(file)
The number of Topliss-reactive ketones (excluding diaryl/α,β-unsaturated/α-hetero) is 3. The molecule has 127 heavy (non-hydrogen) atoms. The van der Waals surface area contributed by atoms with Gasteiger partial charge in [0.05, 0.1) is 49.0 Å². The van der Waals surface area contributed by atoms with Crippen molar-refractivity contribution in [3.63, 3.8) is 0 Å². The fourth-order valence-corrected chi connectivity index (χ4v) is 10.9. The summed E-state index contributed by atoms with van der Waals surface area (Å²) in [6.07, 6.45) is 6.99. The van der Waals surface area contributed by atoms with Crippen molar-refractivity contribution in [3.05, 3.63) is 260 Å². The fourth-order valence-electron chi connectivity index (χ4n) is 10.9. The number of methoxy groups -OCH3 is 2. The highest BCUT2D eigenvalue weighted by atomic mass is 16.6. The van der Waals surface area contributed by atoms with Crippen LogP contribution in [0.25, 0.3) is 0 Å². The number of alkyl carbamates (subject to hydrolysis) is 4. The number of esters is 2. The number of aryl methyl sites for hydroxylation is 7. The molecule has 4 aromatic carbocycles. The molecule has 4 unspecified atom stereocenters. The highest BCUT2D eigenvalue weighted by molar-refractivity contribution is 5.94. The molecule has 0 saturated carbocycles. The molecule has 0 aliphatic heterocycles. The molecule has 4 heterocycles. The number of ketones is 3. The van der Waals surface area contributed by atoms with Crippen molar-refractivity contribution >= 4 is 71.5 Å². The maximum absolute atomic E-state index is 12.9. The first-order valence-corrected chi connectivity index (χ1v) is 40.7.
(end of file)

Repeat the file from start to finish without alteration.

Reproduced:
The number of Topliss-reactive ketones (excluding diaryl/α,β-unsaturated/α-hetero) is 3. The molecule has 127 heavy (non-hydrogen) atoms. The van der Waals surface area contributed by atoms with Gasteiger partial charge in [0.05, 0.1) is 49.0 Å². The van der Waals surface area contributed by atoms with Crippen molar-refractivity contribution in [3.63, 3.8) is 0 Å². The fourth-order valence-corrected chi connectivity index (χ4v) is 10.9. The summed E-state index contributed by atoms with van der Waals surface area (Å²) in [6.07, 6.45) is 6.99. The van der Waals surface area contributed by atoms with Crippen molar-refractivity contribution in [3.05, 3.63) is 260 Å². The fourth-order valence-electron chi connectivity index (χ4n) is 10.9. The number of methoxy groups -OCH3 is 2. The highest BCUT2D eigenvalue weighted by atomic mass is 16.6. The van der Waals surface area contributed by atoms with Crippen LogP contribution in [0.25, 0.3) is 0 Å². The number of alkyl carbamates (subject to hydrolysis) is 4. The number of esters is 2. The number of aryl methyl sites for hydroxylation is 7. The molecule has 4 aromatic carbocycles. The molecule has 4 unspecified atom stereocenters. The highest BCUT2D eigenvalue weighted by molar-refractivity contribution is 5.94. The molecule has 0 saturated carbocycles. The molecule has 0 aliphatic heterocycles. The molecule has 4 heterocycles. The number of ketones is 3. The van der Waals surface area contributed by atoms with Crippen molar-refractivity contribution >= 4 is 71.5 Å². The maximum absolute atomic E-state index is 12.9. The first-order valence-corrected chi connectivity index (χ1v) is 40.7.